“Motor vehicle crashes remain a leading cause of death for kids in the U.S.,” Dr. Tom Frieden, CDC director, said Tuesday at a news briefing. “There are crucial steps that need to be taken at every level to help protect the ones we love from car crashes, but really the first step is buckling up.”
Though the report showed a 24% decrease between 2002 and 2011 in the number of child deaths that were the result of not being restrained, one in three children who died in a motor vehicle crash in 2011 were found not secured in a child safety seat or wearing a seat belt. Black children died from car crashes at a higher rate than white children, according to the report, which found the death rate was 1.5 per 100,000 for black children compared with 1.0 per 100,000 among whites.
Unrestrained child deaths among black and Hispanic children made up for a larger proportion of car crash deaths than among white children, where that factor was a contributing cause in nearly half of all such incidents between 2009 and 2010 compared to 26% in white children.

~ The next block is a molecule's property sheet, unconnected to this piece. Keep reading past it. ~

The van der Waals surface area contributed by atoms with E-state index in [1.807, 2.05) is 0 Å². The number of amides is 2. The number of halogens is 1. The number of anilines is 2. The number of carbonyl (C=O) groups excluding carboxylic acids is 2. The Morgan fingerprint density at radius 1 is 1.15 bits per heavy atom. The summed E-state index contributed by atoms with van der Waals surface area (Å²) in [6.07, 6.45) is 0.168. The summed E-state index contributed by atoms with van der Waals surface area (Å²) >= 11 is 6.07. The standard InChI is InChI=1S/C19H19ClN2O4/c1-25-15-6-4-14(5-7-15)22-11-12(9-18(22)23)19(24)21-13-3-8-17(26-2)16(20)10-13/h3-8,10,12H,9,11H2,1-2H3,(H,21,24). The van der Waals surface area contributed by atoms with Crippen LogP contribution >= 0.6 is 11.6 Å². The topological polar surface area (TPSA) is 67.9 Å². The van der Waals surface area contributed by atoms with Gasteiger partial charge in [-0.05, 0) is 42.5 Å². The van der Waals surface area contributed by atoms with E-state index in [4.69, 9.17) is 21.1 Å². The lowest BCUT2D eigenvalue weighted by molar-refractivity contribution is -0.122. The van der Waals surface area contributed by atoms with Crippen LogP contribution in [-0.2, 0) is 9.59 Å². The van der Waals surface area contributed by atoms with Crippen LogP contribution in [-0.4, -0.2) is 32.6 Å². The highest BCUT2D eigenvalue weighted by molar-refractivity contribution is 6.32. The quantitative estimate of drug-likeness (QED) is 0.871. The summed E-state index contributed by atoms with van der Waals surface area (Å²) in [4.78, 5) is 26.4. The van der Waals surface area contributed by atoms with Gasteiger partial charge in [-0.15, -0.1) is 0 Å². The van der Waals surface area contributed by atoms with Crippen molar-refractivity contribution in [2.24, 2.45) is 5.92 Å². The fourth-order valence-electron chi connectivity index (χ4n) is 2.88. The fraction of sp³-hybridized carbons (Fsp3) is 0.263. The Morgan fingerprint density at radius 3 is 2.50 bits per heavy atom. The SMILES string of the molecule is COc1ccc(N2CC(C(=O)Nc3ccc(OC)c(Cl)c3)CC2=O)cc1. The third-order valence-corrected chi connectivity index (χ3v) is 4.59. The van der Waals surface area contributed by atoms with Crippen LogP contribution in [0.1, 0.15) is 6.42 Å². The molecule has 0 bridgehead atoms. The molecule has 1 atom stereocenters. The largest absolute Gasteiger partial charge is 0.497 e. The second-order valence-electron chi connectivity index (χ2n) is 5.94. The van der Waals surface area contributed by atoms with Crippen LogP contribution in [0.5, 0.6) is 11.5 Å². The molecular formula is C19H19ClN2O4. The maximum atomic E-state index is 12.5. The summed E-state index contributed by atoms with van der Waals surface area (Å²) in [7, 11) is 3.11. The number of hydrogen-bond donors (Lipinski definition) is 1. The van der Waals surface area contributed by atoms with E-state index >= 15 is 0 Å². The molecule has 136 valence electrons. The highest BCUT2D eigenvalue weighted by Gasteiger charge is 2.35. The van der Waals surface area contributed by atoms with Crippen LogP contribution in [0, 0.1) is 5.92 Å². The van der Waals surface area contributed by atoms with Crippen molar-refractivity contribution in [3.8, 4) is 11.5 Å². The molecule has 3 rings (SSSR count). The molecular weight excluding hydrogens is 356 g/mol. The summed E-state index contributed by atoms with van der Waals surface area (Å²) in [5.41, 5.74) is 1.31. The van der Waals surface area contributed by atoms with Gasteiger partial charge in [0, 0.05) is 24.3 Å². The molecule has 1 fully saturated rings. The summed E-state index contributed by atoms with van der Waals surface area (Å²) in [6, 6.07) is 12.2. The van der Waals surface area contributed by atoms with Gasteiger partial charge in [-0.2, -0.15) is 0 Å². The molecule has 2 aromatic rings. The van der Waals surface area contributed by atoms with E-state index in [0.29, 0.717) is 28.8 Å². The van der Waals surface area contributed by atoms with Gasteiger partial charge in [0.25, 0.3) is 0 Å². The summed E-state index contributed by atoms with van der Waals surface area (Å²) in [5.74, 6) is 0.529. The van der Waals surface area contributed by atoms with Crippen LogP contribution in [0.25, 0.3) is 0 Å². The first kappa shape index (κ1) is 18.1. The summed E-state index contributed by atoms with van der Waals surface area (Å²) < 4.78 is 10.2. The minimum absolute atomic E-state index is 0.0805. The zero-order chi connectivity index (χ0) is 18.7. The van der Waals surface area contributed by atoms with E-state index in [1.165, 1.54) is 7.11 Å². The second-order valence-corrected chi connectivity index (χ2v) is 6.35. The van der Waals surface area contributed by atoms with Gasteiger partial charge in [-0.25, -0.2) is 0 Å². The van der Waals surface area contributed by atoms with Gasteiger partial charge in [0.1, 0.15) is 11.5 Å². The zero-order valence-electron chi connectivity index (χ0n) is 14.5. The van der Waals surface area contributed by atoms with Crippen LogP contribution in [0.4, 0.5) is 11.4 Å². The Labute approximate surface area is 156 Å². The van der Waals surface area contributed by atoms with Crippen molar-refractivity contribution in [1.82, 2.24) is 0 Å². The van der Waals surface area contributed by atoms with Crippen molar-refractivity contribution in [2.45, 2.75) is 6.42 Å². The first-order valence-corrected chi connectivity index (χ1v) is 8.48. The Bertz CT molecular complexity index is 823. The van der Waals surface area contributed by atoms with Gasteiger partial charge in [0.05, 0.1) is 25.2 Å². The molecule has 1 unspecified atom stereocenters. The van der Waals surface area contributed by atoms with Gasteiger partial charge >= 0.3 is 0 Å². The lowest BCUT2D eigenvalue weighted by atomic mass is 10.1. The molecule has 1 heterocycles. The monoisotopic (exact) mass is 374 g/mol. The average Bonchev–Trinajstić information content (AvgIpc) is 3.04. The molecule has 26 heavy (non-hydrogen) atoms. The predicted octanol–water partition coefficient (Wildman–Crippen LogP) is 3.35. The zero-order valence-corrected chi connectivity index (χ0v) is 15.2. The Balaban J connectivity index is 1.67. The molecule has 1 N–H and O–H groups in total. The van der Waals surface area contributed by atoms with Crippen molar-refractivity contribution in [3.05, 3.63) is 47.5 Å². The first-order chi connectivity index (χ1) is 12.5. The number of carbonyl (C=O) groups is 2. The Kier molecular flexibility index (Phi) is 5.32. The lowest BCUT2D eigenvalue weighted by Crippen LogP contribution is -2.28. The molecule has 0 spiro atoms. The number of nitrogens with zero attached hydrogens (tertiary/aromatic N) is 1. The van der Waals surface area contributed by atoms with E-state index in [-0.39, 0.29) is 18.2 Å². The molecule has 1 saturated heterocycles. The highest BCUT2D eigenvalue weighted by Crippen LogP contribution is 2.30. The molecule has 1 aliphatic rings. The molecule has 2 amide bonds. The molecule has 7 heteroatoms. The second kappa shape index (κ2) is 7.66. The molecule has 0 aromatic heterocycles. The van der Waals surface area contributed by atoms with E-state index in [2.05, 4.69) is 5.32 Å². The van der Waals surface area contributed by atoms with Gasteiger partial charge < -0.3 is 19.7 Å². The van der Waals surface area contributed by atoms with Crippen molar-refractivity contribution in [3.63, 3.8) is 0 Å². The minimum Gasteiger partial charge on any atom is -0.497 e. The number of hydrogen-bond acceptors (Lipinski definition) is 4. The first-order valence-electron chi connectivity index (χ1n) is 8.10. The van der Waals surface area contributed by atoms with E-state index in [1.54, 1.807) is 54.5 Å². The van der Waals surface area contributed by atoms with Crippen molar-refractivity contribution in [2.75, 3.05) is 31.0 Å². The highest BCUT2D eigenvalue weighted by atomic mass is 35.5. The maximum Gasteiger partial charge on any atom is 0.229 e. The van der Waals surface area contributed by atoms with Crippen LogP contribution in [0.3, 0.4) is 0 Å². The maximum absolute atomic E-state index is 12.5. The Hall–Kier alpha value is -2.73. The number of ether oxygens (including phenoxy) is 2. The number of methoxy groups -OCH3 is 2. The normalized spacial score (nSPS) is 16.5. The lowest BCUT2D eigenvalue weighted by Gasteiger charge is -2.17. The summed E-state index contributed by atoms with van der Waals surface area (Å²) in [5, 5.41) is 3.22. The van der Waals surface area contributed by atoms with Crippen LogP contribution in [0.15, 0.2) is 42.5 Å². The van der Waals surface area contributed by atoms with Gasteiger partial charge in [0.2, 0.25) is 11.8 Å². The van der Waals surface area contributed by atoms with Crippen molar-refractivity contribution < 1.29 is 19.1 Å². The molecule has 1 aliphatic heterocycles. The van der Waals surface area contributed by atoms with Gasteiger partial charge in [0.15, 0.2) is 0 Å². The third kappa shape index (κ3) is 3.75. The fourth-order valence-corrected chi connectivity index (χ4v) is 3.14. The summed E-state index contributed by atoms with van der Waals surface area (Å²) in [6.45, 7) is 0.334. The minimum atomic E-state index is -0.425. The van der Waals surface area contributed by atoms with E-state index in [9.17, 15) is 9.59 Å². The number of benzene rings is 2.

“Socioeconomic status can play a role in whether a family has a car seat and buckles,” said study co-author Erin Sauber-Schatz, who leads the CDC's Transportation Safety Team in its Division of Unintentional Injury Prevention. Seat belt use among children 7 and younger increased from 88% in 2002 to 91%, but the report found that older children were less likely to be buckled.
Though every state has in place laws requiring young children to be restrained in a car or booster seat, states differ as to the age when children can be allowed to use seat belts. According to the report, 35 states and the District of Columbia required drivers to secure children in a car or booster seat through the age of 6 or 7, while 12 states require car or boosters seats up to age 5. Two states—Tennessee and Wyoming—required the use of child restraints until age 8.
“Although we've made progress reducing the number of child passenger deaths, we can do more to keep our kids safe,” Frieden said. “There is really nothing more tragic for a parent than losing a child to something that could have been prevented.”
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